Tuesday, 15 May 2007

The Road Below the Window

An airless dusk before thunder, a man running. I am putting in my eye-drops. The radio is playing downstairs in the kitchen. I think I can smell pear-drops. For one second I am in a glass-jarred sweetshop, then that gap in history closes, like a cloud closes on a ladderlight of sun.

I hear more running, no boots yet. I blink, stand up and go to the window, carefully, to the side, and look out through dirty lace.

The storm swells up, electric, heavy. The afternoon, buzzes, hisses like bees in an animal skull stumbled against on a cliff-walk.

The clocks say eight, the light says winter. This is still summer but the sense of weight in my country, the dark foreboding, is like a bad smell, something rotten behind a wall, something waiting to burst.

How did we come here, to these unexpected latitudes? When we saw the first fires, the uniforms, the rallies, why were we so excited? Could we not see how far we had been moved from the rivers of our childhood, from those days when life revolved around a penny, pear-drops, chocolate?

So much that was good, so much removed. The light in the eyes of fathers on Sunday afternoons when the trams were stopped and we scurried out along the tracks as if finding freedom for the first time, fathers, mothers, always in their best, children with polished shoes, those, high, light voices.

Now I hear the first car and the heavier braking of a truck. And now the boots. They manage to clatter in step. Perversely the clop and rush on the cobbles is rich and alive. I would call it musical, exciting, if it were not such a tragedy.

My eyes have settled. I go down the stairs, making little noise. It is important, these days, to be invisible. I am standing in the stone-flagged kitchen, the black kettle is swelling with heat on the stove, when I hear the single shot. There is something about the singleness, its isolation that I know it has struck down its target.

I am sad, but I do not know who has been shot. It is a routine death and I must drink my coffee and eat a little rye bread.

This house was once so full, so dizzy with noise, the clamour of the nest. My son, so booming, so important and the girls darting, finishing nothing, their voices like strings tuning before a symphony.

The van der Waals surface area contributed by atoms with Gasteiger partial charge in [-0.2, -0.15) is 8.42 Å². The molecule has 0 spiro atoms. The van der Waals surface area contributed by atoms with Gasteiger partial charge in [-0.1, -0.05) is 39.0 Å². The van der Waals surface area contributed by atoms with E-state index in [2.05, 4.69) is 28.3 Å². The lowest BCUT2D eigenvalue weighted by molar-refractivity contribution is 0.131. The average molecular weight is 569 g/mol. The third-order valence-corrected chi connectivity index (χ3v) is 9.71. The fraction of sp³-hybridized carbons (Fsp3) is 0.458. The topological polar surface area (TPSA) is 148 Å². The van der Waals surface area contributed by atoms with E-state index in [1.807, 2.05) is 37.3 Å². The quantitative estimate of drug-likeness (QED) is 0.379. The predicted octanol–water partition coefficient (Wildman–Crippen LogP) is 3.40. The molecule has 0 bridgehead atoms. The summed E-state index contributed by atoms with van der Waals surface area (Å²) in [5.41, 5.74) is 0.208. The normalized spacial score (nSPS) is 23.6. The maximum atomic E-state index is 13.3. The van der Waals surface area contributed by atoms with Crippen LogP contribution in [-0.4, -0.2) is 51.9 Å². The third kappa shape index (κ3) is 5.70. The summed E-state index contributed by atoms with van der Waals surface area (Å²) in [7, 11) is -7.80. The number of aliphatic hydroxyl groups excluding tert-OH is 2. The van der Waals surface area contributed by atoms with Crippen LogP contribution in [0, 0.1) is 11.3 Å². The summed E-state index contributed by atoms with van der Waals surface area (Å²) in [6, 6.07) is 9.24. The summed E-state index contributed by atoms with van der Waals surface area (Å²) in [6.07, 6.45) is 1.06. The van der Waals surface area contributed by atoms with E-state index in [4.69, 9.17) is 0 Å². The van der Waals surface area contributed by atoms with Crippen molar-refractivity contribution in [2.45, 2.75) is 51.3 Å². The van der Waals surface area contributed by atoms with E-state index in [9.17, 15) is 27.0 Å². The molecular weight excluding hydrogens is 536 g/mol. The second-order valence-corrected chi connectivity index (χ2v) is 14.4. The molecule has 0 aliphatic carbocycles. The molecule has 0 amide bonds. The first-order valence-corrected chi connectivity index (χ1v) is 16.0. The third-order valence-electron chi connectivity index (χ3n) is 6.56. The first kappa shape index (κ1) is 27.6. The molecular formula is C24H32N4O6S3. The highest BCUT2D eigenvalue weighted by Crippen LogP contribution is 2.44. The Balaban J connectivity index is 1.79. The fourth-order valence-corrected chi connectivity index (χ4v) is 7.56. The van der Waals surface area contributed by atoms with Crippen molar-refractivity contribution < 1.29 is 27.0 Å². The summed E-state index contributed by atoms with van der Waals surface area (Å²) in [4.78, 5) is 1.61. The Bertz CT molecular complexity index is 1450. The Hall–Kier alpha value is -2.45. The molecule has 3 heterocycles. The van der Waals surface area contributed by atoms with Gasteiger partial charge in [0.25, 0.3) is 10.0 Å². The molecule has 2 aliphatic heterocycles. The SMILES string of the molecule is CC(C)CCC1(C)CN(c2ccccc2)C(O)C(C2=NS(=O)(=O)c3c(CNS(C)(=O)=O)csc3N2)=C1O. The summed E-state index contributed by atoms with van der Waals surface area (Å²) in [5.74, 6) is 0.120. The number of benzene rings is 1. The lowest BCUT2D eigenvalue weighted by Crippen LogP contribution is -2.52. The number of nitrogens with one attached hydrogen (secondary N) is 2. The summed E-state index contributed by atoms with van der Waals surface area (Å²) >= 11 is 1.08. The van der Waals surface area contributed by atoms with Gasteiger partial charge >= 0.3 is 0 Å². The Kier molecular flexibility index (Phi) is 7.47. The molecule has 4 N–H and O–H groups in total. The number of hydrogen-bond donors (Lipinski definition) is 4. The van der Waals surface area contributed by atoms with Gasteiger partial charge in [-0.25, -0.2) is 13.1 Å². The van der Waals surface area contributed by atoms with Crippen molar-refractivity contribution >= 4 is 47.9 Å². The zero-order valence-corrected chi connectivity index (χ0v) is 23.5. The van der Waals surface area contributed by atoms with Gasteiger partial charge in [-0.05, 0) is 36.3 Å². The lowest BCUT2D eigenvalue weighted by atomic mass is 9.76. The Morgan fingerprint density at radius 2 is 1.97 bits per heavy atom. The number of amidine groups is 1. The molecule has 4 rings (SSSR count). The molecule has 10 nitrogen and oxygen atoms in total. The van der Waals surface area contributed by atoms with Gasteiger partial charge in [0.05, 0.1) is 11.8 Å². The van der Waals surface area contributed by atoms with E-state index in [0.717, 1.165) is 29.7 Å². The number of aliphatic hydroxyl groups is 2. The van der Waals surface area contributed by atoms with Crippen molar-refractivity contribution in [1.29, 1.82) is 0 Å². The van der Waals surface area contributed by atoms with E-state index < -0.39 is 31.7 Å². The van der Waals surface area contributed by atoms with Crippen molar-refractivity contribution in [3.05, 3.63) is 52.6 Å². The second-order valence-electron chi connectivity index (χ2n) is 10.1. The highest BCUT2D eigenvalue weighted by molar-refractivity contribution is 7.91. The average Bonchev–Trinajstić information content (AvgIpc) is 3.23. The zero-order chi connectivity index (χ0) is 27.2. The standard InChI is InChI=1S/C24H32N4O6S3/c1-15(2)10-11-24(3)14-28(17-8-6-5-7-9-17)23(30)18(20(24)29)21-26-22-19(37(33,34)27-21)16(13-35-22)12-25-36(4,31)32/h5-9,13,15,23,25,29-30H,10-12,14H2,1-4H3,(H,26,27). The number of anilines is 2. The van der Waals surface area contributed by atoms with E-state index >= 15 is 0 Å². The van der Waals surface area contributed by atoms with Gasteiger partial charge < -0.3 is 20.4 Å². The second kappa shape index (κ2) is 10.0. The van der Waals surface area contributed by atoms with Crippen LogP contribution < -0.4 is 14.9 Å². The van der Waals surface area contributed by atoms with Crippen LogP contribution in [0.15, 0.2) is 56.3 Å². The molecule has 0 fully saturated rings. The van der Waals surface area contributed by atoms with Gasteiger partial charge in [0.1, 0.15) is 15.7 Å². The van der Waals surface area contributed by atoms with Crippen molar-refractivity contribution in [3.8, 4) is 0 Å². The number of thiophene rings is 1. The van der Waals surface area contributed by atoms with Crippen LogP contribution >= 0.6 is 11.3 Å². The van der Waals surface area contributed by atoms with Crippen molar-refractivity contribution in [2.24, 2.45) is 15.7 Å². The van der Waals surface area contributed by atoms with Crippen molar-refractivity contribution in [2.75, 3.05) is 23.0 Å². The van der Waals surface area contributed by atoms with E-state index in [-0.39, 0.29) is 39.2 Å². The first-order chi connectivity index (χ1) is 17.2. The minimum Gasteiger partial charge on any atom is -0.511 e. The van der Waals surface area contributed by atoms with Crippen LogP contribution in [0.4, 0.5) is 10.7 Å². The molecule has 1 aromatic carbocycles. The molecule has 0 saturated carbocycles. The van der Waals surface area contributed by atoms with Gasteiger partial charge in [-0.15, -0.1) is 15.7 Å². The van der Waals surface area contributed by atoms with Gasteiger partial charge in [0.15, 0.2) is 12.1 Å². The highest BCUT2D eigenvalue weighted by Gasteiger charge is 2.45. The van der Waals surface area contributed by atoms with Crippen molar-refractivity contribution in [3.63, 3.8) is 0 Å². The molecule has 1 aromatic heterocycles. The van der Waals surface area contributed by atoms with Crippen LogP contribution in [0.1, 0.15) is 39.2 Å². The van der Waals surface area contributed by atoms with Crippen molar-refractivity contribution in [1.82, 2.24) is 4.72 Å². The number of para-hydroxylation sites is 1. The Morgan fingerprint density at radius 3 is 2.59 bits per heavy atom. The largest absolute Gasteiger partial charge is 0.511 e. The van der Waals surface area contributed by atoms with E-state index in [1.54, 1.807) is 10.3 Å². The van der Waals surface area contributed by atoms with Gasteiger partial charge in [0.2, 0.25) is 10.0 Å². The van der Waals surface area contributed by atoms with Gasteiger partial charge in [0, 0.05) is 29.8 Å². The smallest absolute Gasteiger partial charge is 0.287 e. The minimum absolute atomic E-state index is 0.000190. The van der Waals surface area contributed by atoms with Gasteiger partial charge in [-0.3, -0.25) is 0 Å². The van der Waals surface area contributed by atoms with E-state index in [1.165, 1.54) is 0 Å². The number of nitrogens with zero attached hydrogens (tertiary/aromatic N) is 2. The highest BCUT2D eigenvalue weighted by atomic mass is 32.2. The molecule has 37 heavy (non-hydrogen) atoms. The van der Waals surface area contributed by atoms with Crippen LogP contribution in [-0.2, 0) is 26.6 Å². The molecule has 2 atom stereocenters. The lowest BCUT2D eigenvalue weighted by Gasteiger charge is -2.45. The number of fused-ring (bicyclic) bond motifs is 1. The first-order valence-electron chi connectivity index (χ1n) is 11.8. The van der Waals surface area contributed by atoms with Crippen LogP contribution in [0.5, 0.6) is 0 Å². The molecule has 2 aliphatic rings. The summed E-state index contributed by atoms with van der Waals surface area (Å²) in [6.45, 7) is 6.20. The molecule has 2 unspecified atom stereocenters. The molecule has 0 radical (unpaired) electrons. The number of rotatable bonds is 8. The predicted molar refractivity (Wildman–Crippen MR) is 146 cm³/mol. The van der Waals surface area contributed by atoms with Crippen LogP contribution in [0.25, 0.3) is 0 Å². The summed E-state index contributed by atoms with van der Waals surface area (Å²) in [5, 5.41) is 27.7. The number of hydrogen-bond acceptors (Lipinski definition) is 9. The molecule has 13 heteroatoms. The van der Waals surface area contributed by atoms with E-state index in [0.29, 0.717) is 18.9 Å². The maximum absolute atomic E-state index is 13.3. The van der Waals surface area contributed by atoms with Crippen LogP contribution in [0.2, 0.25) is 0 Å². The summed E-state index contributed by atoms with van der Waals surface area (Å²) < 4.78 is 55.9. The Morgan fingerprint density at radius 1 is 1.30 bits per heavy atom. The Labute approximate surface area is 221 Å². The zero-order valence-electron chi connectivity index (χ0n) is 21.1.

Helen had her lover. They met in cafes. She was always early. She said once that she feared not dying, but she feared that one day tomorrow simply would not come. Father, am I wrong she said? I could not answer. So she went to her young man early, because if she was late then she had missed some time with him and it was gone forever.

I am thinking of you now Ruth. How you cannot be is beyond me, but you are not, I have to say it, you are not. I am sorry I did such a bad job, that Karl is lost, Helen, little Ruth, Anna. They are travelling, I am sure.

Helen, I am reading Dante again. It is a wicked poem. It sidles up to me. Who said, the poem reads the man? It reads me, me, the man who waited patiently for answers, the man who was polite until it was too late, the man who obeyed orders, who was law-abiding until the loathsome stench rose up and could not be ignored.

Before he said his last goodbye and warned me to stop writing, Karl came home just one more time. He was healthy, vigorous, tall and muscular, and if the uniform had been one in which I was proud to see him, he looked every bit the grand soldier. He spoke of how he was now exalted, free, yet not an inch of him was free.

Helen, of course, married that young man. She could not risk the endless night. They were married in a place called Windug, but then like so many others, they went away.

I looked down from the window earlier. I saw only the dull cobbles waiting for an onrush of rain, then I heard running. We run, we run, but where to?

Before you went away, you would make me look down, look out on the hungry. You called it the famine road, and you would give away our bread. But then you died, your quiet, routine, small death. I was given a half-day off work.

I know my country was sweet, once. It was sweet. I remember those walks, the tinkling shops, the chocolate, the pear-drops. In winter, the mountains, the clear waters, snowdrops, Edelweiss.

Was I really one of those who welcomed them? Was I? We were sweet, wholesome, a steady ship. Did I help bring in this heavy, filthy, sea? Or ship sank routinely while the bands played and we were much smaller than we imagined. When a sugar-ship sinks, is the sea made sweet? No, the sea corrupts, the rest is lost.

Look down you said once, this was once a famine road. Look down, see, my love, the hungry and you sent me to the pantry for food. I opened the pantry door and a river of filth flowed out.

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